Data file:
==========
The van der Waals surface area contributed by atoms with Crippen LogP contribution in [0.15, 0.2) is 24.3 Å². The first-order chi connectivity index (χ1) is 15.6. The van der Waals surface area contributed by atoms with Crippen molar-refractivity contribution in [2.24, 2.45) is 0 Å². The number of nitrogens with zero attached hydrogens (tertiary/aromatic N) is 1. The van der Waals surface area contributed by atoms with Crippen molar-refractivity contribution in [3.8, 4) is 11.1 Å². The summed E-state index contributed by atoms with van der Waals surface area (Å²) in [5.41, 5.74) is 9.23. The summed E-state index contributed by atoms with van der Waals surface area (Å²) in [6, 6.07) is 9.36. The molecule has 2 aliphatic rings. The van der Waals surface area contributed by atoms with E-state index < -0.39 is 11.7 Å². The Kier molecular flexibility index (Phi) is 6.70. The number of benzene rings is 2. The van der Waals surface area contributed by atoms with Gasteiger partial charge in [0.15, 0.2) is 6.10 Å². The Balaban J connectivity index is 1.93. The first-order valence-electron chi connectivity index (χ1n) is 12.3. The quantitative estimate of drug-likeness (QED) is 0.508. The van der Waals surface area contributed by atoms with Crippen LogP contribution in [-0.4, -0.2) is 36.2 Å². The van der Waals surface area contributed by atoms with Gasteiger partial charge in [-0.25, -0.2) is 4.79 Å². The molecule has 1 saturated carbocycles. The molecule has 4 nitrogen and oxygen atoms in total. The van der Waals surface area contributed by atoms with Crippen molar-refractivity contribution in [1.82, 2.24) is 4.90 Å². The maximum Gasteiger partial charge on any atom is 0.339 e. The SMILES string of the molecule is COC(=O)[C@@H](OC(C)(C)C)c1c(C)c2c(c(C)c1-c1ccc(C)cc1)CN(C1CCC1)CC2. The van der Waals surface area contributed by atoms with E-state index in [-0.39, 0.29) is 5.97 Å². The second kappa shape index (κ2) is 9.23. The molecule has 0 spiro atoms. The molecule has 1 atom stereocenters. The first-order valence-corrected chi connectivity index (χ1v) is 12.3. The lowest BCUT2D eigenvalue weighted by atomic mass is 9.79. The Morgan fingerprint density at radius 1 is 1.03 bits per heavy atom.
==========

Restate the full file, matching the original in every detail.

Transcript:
The van der Waals surface area contributed by atoms with Crippen LogP contribution in [0.15, 0.2) is 24.3 Å². The first-order chi connectivity index (χ1) is 15.6. The van der Waals surface area contributed by atoms with Crippen molar-refractivity contribution in [2.24, 2.45) is 0 Å². The number of nitrogens with zero attached hydrogens (tertiary/aromatic N) is 1. The van der Waals surface area contributed by atoms with Crippen molar-refractivity contribution in [3.8, 4) is 11.1 Å². The summed E-state index contributed by atoms with van der Waals surface area (Å²) in [5.41, 5.74) is 9.23. The summed E-state index contributed by atoms with van der Waals surface area (Å²) in [6, 6.07) is 9.36. The molecule has 2 aliphatic rings. The van der Waals surface area contributed by atoms with E-state index < -0.39 is 11.7 Å². The Kier molecular flexibility index (Phi) is 6.70. The number of benzene rings is 2. The van der Waals surface area contributed by atoms with Gasteiger partial charge in [0.15, 0.2) is 6.10 Å². The Balaban J connectivity index is 1.93. The first-order valence-electron chi connectivity index (χ1n) is 12.3. The quantitative estimate of drug-likeness (QED) is 0.508. The van der Waals surface area contributed by atoms with Crippen LogP contribution in [-0.4, -0.2) is 36.2 Å². The van der Waals surface area contributed by atoms with Gasteiger partial charge in [-0.25, -0.2) is 4.79 Å². The molecule has 1 saturated carbocycles. The molecule has 4 nitrogen and oxygen atoms in total. The van der Waals surface area contributed by atoms with Crippen molar-refractivity contribution in [1.82, 2.24) is 4.90 Å². The maximum Gasteiger partial charge on any atom is 0.339 e. The SMILES string of the molecule is COC(=O)[C@@H](OC(C)(C)C)c1c(C)c2c(c(C)c1-c1ccc(C)cc1)CN(C1CCC1)CC2. The van der Waals surface area contributed by atoms with E-state index in [-0.39, 0.29) is 5.97 Å². The second kappa shape index (κ2) is 9.23. The molecule has 0 spiro atoms. The molecule has 1 atom stereocenters. The first-order valence-corrected chi connectivity index (χ1v) is 12.3. The lowest BCUT2D eigenvalue weighted by atomic mass is 9.79. The Morgan fingerprint density at radius 1 is 1.03 bits per heavy atom.